Is the Chinese Locomotive Slowing?
China has reported a trade deficit in the first quarter of 2011, the first in six years. The trade gap came on the back of booming imports in the first quarter, both due to rising international commodity prices and strong inventory building by Chinese firms. The surge in Chinese imports provided a boost to international growth and profits. However, now China once again is converting those imports into exports – as the trade gap swung back into surplus for the month of March with exports up 32% year on year. The stronger than expected jump in exports suggests that: 1) the surge in imports was not a ploy to manage the trade gap; and 2) that in a world faced with inflation, China still gains share as the low cost producer. Despite rising wages inside China, it can still export deflation to the world by replacing more expensive labor in the developed world.
The March surge in exports also suggests that the tightening of reserve requirements and raising of interest rates may be having a profound effect on Chinese domestic GDP. Indicators such as the Purchasing Managers reports (both official and HSBC), though better in March, have been soft in recent months. If the weakness was not due to exports, perhaps it is domestic investment which is responding to the central government’s increasingly blunt attempts to rein in real estate. Car sales have also been softer, up just 6% from a year ago in March – well below the 15% expected for 2011 – as the government removed incentives. Indeed, though most cars in China are purchased with cash, the slowdown in credit availability may be indirectly affecting sales as tighter credit hampers growth in high income households.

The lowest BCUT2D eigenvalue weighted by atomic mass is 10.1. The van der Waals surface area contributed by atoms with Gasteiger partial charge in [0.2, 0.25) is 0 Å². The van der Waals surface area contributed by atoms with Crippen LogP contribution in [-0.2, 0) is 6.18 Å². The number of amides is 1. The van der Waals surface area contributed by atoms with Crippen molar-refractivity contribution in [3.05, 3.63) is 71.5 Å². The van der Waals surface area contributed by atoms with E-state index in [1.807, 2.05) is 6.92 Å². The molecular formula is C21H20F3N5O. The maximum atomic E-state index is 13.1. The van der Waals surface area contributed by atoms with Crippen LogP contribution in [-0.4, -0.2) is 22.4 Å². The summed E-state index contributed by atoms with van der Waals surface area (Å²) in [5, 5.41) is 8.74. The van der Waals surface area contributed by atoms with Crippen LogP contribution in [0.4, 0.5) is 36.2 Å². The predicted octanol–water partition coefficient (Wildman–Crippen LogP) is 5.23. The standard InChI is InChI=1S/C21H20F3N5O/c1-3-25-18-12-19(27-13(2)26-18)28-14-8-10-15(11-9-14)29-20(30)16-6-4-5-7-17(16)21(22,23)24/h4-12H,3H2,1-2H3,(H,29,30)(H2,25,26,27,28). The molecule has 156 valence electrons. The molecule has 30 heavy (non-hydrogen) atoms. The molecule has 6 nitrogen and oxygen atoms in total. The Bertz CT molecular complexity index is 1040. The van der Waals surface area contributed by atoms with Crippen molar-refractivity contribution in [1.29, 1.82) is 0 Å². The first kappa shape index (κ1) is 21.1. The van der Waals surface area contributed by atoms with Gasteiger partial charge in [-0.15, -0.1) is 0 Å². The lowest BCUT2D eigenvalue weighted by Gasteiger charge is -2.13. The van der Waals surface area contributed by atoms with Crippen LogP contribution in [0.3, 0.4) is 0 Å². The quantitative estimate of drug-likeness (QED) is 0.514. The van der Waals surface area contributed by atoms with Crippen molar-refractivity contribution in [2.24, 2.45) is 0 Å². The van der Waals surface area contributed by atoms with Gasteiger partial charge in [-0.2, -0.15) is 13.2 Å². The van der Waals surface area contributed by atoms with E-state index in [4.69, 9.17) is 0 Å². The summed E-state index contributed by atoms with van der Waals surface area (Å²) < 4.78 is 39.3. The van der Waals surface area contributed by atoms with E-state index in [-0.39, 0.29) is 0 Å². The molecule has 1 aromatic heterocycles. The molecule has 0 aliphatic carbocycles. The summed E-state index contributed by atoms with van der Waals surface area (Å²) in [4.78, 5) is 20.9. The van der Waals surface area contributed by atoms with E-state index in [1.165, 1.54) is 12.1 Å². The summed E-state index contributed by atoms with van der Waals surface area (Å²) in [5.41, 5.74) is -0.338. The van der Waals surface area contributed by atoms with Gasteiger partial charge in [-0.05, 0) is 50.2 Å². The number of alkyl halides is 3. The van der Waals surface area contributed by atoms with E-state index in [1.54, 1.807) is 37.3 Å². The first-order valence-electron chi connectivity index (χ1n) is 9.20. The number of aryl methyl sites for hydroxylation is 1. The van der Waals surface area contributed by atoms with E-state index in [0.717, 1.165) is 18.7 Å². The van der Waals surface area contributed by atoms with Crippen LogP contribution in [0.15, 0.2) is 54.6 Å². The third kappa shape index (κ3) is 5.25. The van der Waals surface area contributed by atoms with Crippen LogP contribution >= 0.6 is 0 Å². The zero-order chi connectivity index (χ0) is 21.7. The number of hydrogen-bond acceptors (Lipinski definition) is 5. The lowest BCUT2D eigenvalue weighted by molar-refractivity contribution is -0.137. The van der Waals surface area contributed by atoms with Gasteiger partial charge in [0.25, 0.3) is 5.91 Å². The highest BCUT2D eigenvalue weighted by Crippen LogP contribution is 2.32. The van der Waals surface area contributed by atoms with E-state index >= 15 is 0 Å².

Bottom line, it may be that China is shifting back to export led growth and losing ground in its domestic economy. This is not likely to bother the Chinese leadership in the short run if it sustains growth while slowing inflation, though it may lead to more aggressive currency adjustments later. Meanwhile, strong demand for Chinese goods from developed countries looking for lower prices will sap their much needed recoveries at home. Stronger export led manufacturing in China may give the misleading appearance that commodity demand is rising again, when there is simply a shift in where goods are produced. However, the slowdown in China’s domestic growth should temper demand for building oriented materials like copper and iron ore. In any case, Chinese trade patterns must be closely watched as they are now the driver of the global economy – for better or worse.